MAIK/NAUKA commended by this award the papers by
V.S.Imshennik and D.V.Popov "An Analytic Model for the Evolution of a
Close Binary System of Neutron (Degenerate) Stars" (Astronomy
Letters, 1998, v.24, p.251) and by A.G.Aksenov, E.A.Zabrodina,
V.S.Imshennik, and D.K.Nadyozhin "A Hydrodynamic Two-Dimensional
Model for an Asymmetric Explosion of Collapsing Supernovae with Rapid
Initial Rotation" (Astronomy Letters, 1997, v.23, p.779).
The explosions of type-II supernovae are thought to be associated with
gravitational collapse of the iron core in a massive star (M > 10
Mo), which takes place at a certain stage of its
evolution. During the explosion, a neutron star or a black hole is
formed, and an enormous amount of energy (of about 5 x 1053
erg/s) is released. However, calculations of the collapse show that
virtually all the energy is carried away by neutrinos within the first
seconds after the explosion, and that it is not possible to explain
where the kinetic energy of the expanding envelope and the energy
radiated away at optical and ultraviolet wavelengths (a total of about 1
x 1051 erg/s) come from in terms of the spherically symmetric
The authors of these papers suggested that the supernova-explosion
mechanism could be associated with rapid rotation of the neutron star
which forms during collapse. This mechanism was developed and tested
by the authors in their series of papers under the common title
"Rotational Explosion Mechanism for Collapsing Supernovae" (a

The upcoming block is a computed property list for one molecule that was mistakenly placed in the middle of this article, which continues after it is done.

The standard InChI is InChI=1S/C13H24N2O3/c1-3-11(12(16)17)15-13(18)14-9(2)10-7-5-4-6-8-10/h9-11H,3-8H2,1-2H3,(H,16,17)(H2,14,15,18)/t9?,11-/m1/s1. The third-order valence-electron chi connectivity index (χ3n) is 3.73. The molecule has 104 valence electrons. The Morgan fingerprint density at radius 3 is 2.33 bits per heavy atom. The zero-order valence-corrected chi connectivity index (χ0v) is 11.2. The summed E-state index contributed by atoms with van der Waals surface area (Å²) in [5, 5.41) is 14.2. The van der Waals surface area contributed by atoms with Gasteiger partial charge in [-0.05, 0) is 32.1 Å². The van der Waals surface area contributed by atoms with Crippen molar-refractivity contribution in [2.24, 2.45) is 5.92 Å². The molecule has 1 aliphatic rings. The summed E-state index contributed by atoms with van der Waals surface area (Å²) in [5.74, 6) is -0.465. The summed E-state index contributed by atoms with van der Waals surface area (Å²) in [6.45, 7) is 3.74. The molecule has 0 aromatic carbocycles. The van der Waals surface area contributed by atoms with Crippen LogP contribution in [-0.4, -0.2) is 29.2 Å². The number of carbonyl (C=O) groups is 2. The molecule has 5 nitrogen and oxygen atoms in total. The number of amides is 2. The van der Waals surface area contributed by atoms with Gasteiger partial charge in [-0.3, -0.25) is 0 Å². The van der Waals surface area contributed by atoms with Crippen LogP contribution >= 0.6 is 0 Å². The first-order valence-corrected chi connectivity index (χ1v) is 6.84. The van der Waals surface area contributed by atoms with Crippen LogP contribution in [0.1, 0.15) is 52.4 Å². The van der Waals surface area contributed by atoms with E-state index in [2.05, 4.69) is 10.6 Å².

total of six papers) which were published in (Soviet) Astronomy Letters
in 1992-1998. The above two papers are the key papers of the series.
The proposed explosion scenario assumes the following sequence of events:
One side effect of such an explosion could be bursts of gamma-ray
radiation, which can account for the so-called cosmic gamma-ray bursts,
which are currently monitored and studied extensively worldwide.
- Collapse of the iron core in a massive star to produce a
dynamically unstable, rapidly rotating neutron star.
- Breakup of the neutron star into fragments, in particular, the
formation of a binary system of neutron stars.
- Gravitational radiation of the system and energy and
angular-momentum losses as the two stars approach each other, which
results in mass transfer and a mutual change in the stellar masses.
- Mass loss by one (low-mass) of the stars to a critical value of
about 0.1 Mo and the subsequent explosion.
- The formation and expansion of a rapidly moving cloud of "iron"
gas, which produces a shock wave and triggers a supernova explosion.
Annual competitions for the best publication are held by MAIK/NAUKA since
1995 and involve more than 100 scientific journals. There are 5 first
(main) and 50 second (small) awards.
May 25, 1999